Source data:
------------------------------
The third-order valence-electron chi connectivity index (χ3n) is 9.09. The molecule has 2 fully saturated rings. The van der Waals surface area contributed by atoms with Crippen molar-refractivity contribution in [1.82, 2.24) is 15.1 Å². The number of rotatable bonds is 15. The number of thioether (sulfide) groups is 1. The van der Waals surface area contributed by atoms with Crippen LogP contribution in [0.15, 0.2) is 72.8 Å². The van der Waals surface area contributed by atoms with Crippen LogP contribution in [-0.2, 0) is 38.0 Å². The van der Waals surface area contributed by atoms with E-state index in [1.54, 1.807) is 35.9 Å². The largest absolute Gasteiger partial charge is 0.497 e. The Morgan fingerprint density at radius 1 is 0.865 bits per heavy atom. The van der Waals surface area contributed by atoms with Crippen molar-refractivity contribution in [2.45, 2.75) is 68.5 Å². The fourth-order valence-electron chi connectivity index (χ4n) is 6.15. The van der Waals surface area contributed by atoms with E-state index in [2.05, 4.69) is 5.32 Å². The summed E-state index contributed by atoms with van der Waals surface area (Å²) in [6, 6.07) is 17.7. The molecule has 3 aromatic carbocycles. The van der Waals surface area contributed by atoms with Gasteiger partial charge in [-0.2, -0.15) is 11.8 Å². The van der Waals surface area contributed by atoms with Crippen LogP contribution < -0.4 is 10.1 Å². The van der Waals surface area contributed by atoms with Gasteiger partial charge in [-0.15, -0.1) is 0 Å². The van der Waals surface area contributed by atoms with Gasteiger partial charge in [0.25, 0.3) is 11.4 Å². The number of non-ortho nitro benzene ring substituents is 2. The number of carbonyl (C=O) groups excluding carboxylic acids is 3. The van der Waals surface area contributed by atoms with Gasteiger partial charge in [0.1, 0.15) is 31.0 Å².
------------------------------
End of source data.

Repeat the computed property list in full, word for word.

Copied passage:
The third-order valence-electron chi connectivity index (χ3n) is 9.09. The molecule has 2 fully saturated rings. The van der Waals surface area contributed by atoms with Crippen molar-refractivity contribution in [1.82, 2.24) is 15.1 Å². The number of rotatable bonds is 15. The number of thioether (sulfide) groups is 1. The van der Waals surface area contributed by atoms with Crippen LogP contribution in [0.15, 0.2) is 72.8 Å². The van der Waals surface area contributed by atoms with Crippen LogP contribution in [-0.2, 0) is 38.0 Å². The van der Waals surface area contributed by atoms with E-state index in [1.54, 1.807) is 35.9 Å². The largest absolute Gasteiger partial charge is 0.497 e. The Morgan fingerprint density at radius 1 is 0.865 bits per heavy atom. The van der Waals surface area contributed by atoms with Crippen molar-refractivity contribution in [2.45, 2.75) is 68.5 Å². The fourth-order valence-electron chi connectivity index (χ4n) is 6.15. The van der Waals surface area contributed by atoms with E-state index in [2.05, 4.69) is 5.32 Å². The summed E-state index contributed by atoms with van der Waals surface area (Å²) in [6, 6.07) is 17.7. The molecule has 3 aromatic carbocycles. The van der Waals surface area contributed by atoms with Gasteiger partial charge in [-0.2, -0.15) is 11.8 Å². The van der Waals surface area contributed by atoms with Crippen LogP contribution < -0.4 is 10.1 Å². The van der Waals surface area contributed by atoms with Gasteiger partial charge in [-0.15, -0.1) is 0 Å². The van der Waals surface area contributed by atoms with Gasteiger partial charge in [0.25, 0.3) is 11.4 Å². The number of non-ortho nitro benzene ring substituents is 2. The number of carbonyl (C=O) groups excluding carboxylic acids is 3. The van der Waals surface area contributed by atoms with Gasteiger partial charge in [0.1, 0.15) is 31.0 Å².